Today’s article lends a great deal of color to MyScienceWork. This week marks the anniversary of MyScienceNews, AKA the former MyScienceWork blog. For two years, we have been digging through the news, shaking, squeezing and turning it upside down to find some really original stories to share. The interns at MyScienceWork have taken this opportunity to revisit their favorite articles. From fear, to colors, to addictions, a whole menagerie of themes awaits you…
To celebrate the second anniversary of MyScienceNews, the team’s interns decided to dig into the archives. Scientists often chase rainbows, and MyScienceWork is always ready to support them. Our selection for today’s colorful article looks at Christmas, dinosaurs, and dark matter.
Don’t be so blue… Let MyScienceWork cheer you up! - Stevendepolo
Why do we decorate with red and green at Christmas? MyScienceWork provides a pretty surprising answer based on the hypothesis of the chemist Spike Bucklow. Red and green would appear to make reference to the colors of medieval rood screens in churches, a partition that separates the choir from the nave. The association of colors might mark a turning point between the end of the year, and the beginning of a new year.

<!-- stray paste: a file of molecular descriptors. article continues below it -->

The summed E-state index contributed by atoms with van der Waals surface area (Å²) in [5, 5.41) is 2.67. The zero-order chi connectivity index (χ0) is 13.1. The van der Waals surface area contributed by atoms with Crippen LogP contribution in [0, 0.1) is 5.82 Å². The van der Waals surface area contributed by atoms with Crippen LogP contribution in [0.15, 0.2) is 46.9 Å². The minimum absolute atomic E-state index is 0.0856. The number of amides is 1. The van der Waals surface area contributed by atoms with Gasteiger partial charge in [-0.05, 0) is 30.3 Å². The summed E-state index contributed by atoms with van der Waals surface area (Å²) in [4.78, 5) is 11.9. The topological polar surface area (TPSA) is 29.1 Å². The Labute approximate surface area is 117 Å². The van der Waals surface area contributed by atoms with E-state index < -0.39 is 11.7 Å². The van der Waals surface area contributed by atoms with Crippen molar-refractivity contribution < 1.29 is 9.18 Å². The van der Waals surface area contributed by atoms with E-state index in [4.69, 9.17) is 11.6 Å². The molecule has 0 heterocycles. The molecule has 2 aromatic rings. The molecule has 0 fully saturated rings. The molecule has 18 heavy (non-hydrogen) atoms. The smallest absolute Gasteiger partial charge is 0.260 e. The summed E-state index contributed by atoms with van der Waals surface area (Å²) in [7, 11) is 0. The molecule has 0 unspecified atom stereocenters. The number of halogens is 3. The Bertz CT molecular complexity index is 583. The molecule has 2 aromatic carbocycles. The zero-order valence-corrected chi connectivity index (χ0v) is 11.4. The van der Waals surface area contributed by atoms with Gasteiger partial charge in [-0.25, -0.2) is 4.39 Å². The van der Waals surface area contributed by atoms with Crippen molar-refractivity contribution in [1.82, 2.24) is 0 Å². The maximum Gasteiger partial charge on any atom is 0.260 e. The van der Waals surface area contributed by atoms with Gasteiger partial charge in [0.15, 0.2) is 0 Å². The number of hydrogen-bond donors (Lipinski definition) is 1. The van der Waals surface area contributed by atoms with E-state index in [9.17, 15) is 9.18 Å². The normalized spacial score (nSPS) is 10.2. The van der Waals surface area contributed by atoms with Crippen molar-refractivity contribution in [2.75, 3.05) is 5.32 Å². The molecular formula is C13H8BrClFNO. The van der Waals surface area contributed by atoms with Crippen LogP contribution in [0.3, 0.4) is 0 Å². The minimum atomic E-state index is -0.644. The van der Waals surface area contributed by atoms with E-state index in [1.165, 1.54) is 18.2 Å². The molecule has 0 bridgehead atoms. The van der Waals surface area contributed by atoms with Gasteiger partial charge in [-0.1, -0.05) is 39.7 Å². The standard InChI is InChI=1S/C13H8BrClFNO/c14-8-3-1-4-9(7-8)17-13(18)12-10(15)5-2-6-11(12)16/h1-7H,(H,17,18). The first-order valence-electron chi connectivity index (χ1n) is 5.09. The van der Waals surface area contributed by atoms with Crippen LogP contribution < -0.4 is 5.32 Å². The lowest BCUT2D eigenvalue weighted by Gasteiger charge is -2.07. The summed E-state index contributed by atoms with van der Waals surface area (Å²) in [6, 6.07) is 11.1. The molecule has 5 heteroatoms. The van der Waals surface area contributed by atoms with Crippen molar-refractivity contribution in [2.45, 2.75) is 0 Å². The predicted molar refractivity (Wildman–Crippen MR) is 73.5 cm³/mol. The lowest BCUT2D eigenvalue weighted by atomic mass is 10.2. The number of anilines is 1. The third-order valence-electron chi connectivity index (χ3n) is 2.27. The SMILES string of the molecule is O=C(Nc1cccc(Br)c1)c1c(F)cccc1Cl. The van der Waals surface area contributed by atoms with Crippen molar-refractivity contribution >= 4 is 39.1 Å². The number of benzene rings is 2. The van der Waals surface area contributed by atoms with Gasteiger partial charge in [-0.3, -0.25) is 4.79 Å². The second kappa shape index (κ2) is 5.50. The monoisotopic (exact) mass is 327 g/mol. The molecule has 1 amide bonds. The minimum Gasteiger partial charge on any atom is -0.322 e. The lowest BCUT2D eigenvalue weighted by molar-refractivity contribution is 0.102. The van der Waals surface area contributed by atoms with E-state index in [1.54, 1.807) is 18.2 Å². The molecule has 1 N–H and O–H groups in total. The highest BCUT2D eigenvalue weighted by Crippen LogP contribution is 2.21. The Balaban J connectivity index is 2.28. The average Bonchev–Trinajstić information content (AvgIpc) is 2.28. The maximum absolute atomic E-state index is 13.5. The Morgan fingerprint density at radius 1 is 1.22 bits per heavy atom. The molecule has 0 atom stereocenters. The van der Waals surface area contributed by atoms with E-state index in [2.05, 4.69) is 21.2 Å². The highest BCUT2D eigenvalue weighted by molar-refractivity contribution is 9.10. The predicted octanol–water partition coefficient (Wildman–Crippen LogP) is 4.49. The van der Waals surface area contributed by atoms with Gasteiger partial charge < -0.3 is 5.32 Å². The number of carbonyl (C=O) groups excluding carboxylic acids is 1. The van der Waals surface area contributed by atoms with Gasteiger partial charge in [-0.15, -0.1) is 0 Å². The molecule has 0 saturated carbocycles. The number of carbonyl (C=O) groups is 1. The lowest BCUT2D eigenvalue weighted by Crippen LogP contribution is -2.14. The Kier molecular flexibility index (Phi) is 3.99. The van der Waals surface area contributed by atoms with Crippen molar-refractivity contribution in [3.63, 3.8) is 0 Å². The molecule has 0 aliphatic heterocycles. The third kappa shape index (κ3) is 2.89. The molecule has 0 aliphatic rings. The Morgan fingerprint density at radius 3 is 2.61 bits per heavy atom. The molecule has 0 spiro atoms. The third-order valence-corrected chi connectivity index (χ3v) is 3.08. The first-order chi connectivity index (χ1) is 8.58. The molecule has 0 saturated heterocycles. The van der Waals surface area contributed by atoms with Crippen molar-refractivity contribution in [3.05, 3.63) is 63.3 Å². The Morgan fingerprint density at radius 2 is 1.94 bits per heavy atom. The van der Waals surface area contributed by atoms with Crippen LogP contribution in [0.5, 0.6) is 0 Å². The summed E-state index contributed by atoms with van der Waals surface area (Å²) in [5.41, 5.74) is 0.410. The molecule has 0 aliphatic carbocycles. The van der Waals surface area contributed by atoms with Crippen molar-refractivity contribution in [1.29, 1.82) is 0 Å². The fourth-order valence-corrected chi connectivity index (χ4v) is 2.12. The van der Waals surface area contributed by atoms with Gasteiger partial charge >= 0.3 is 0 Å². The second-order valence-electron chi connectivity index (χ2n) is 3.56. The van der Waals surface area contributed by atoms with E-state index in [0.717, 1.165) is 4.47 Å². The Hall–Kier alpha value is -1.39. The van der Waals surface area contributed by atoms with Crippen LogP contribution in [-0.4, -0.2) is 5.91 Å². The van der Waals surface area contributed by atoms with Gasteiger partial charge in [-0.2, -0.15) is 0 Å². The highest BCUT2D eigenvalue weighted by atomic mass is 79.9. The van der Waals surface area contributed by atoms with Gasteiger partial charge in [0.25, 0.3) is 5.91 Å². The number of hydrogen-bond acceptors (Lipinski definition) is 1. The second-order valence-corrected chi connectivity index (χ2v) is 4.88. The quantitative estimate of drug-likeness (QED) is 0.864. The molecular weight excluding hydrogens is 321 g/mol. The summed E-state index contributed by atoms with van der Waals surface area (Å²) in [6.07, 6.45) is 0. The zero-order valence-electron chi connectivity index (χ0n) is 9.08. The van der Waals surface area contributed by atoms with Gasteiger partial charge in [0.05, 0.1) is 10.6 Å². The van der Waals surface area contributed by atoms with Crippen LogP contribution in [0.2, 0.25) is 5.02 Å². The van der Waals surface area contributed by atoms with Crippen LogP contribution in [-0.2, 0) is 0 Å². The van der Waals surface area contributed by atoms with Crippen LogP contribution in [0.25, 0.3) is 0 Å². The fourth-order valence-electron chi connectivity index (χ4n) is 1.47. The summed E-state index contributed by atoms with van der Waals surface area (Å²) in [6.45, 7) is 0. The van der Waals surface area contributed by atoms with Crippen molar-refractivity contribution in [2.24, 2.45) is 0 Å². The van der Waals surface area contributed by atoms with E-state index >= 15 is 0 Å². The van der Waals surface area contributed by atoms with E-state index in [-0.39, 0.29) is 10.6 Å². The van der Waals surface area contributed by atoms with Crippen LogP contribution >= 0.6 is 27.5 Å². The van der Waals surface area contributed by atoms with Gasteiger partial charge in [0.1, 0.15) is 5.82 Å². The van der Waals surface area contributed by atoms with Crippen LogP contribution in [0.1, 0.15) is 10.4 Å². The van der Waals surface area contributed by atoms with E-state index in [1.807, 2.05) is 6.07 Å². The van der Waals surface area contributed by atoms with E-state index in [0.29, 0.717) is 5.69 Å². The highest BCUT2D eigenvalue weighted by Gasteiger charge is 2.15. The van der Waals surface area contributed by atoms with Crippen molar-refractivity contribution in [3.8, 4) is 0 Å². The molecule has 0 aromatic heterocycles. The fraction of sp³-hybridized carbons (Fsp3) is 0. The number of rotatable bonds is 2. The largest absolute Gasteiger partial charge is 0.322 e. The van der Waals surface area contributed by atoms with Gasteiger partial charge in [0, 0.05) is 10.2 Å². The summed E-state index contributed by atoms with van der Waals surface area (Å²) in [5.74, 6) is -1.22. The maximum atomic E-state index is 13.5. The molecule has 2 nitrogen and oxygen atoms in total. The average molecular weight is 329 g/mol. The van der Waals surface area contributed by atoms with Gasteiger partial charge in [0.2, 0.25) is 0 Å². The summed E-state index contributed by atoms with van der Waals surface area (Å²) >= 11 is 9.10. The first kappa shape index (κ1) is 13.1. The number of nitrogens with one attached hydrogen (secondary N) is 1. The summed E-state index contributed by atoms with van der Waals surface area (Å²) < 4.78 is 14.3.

Medieval Roots for our Christmas Colors? The Meaning of Red & Green, Abby Tabor, December 2011
New technologies today make it possible to study the pigments of prehistoric fossils without damaging them. By comparing bird fossils with those of dinosaurs, scientists were able to establish a colorimetric profile for some. Did Spielberg have the right idea of what dinosaurs looked like when he made Jurassic Park? Read the article (in French) and get the answer!
“De quelle couleur étaient les dinosaures ?”, Laurence Bianchini, July 2011
The universe is expanding. Dark matter and dark energy, are defined as the contents of the void created. The ESA mission Euclid will make it possible by 2020 to explore this unknown matter. In the meanwhile, all bets are off: what will scientists discover in this dark side of the universe? Don’t black out, and read our article (in French).
Euclid et le mystère de l'énergie noire, Laurence Bianchini, December 2012
Can you imagine what life would be like in black and white? Neither can we. Science is rigorous, but it is not bleak… On the contrary, it is rich in color, as we have proved today with our selection of favorites. Tomorrow, our next article will come out of the blue: our compilation of articles about insects will make you bug out!